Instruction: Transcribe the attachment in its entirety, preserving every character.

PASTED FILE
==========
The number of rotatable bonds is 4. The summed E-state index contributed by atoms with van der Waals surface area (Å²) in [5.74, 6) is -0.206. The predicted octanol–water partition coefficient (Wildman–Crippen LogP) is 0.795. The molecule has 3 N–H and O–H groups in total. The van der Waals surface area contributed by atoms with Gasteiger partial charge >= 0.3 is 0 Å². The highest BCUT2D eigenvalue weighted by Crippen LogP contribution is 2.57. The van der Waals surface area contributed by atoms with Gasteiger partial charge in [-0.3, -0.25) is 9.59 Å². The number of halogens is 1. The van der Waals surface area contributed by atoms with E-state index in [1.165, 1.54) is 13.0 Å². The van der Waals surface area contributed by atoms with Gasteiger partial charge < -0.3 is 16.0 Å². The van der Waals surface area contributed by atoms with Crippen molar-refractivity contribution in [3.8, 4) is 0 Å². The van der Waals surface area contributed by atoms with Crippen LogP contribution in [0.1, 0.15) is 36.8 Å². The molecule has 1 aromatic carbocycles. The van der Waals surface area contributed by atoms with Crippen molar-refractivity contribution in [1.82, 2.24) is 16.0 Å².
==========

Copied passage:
The number of rotatable bonds is 4. The summed E-state index contributed by atoms with van der Waals surface area (Å²) in [5.74, 6) is -0.206. The predicted octanol–water partition coefficient (Wildman–Crippen LogP) is 0.795. The molecule has 3 N–H and O–H groups in total. The van der Waals surface area contributed by atoms with Gasteiger partial charge >= 0.3 is 0 Å². The highest BCUT2D eigenvalue weighted by Crippen LogP contribution is 2.57. The van der Waals surface area contributed by atoms with Gasteiger partial charge in [-0.3, -0.25) is 9.59 Å². The number of halogens is 1. The van der Waals surface area contributed by atoms with E-state index in [1.165, 1.54) is 13.0 Å². The van der Waals surface area contributed by atoms with Gasteiger partial charge < -0.3 is 16.0 Å². The van der Waals surface area contributed by atoms with Crippen molar-refractivity contribution in [3.8, 4) is 0 Å². The van der Waals surface area contributed by atoms with Crippen LogP contribution in [0.1, 0.15) is 36.8 Å². The molecule has 1 aromatic carbocycles. The van der Waals surface area contributed by atoms with Crippen molar-refractivity contribution in [1.82, 2.24) is 16.0 Å².